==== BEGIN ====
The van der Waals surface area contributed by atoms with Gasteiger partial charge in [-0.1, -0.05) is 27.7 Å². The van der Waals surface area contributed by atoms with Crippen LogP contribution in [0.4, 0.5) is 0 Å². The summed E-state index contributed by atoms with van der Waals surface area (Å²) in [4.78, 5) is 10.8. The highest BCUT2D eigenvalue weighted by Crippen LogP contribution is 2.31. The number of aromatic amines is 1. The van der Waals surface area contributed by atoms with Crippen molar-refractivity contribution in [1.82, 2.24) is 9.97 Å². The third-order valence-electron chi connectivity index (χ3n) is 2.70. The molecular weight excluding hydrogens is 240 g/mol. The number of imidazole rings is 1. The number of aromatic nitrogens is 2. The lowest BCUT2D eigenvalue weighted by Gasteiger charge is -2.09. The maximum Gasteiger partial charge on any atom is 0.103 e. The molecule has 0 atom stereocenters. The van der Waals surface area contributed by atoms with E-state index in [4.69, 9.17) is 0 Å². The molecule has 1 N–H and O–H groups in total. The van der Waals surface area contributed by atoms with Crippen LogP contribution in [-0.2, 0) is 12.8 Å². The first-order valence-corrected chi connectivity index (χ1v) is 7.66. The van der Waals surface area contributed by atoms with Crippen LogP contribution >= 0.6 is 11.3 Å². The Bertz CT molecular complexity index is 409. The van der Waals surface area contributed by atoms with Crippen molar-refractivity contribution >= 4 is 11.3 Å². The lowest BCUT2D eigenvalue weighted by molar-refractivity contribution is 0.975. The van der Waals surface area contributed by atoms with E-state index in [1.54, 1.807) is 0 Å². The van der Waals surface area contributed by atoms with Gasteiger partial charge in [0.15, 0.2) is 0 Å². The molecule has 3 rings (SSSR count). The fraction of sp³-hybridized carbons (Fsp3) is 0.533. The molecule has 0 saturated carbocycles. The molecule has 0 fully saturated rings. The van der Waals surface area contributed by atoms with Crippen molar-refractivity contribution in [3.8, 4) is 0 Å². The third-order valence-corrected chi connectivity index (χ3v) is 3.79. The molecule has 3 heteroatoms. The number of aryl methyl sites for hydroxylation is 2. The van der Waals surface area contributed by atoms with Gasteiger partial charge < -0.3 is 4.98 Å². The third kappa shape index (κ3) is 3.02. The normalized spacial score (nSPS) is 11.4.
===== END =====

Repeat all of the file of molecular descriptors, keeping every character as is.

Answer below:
The van der Waals surface area contributed by atoms with Gasteiger partial charge in [-0.1, -0.05) is 27.7 Å². The van der Waals surface area contributed by atoms with Crippen LogP contribution in [0.4, 0.5) is 0 Å². The summed E-state index contributed by atoms with van der Waals surface area (Å²) in [4.78, 5) is 10.8. The highest BCUT2D eigenvalue weighted by Crippen LogP contribution is 2.31. The number of aromatic amines is 1. The van der Waals surface area contributed by atoms with Crippen molar-refractivity contribution in [1.82, 2.24) is 9.97 Å². The third-order valence-electron chi connectivity index (χ3n) is 2.70. The molecular weight excluding hydrogens is 240 g/mol. The number of imidazole rings is 1. The number of aromatic nitrogens is 2. The lowest BCUT2D eigenvalue weighted by Gasteiger charge is -2.09. The maximum Gasteiger partial charge on any atom is 0.103 e. The molecule has 0 atom stereocenters. The van der Waals surface area contributed by atoms with E-state index in [4.69, 9.17) is 0 Å². The molecule has 1 N–H and O–H groups in total. The van der Waals surface area contributed by atoms with Crippen LogP contribution in [-0.2, 0) is 12.8 Å². The first-order valence-corrected chi connectivity index (χ1v) is 7.66. The van der Waals surface area contributed by atoms with Crippen LogP contribution >= 0.6 is 11.3 Å². The Bertz CT molecular complexity index is 409. The van der Waals surface area contributed by atoms with Crippen molar-refractivity contribution >= 4 is 11.3 Å². The lowest BCUT2D eigenvalue weighted by molar-refractivity contribution is 0.975. The van der Waals surface area contributed by atoms with E-state index in [1.54, 1.807) is 0 Å². The van der Waals surface area contributed by atoms with Gasteiger partial charge in [0.15, 0.2) is 0 Å². The molecule has 3 rings (SSSR count). The fraction of sp³-hybridized carbons (Fsp3) is 0.533. The molecule has 0 saturated carbocycles. The molecule has 0 fully saturated rings. The van der Waals surface area contributed by atoms with Crippen molar-refractivity contribution in [3.8, 4) is 0 Å². The third-order valence-corrected chi connectivity index (χ3v) is 3.79. The molecule has 3 heteroatoms. The number of aryl methyl sites for hydroxylation is 2. The van der Waals surface area contributed by atoms with Gasteiger partial charge < -0.3 is 4.98 Å². The third kappa shape index (κ3) is 3.02. The normalized spacial score (nSPS) is 11.4.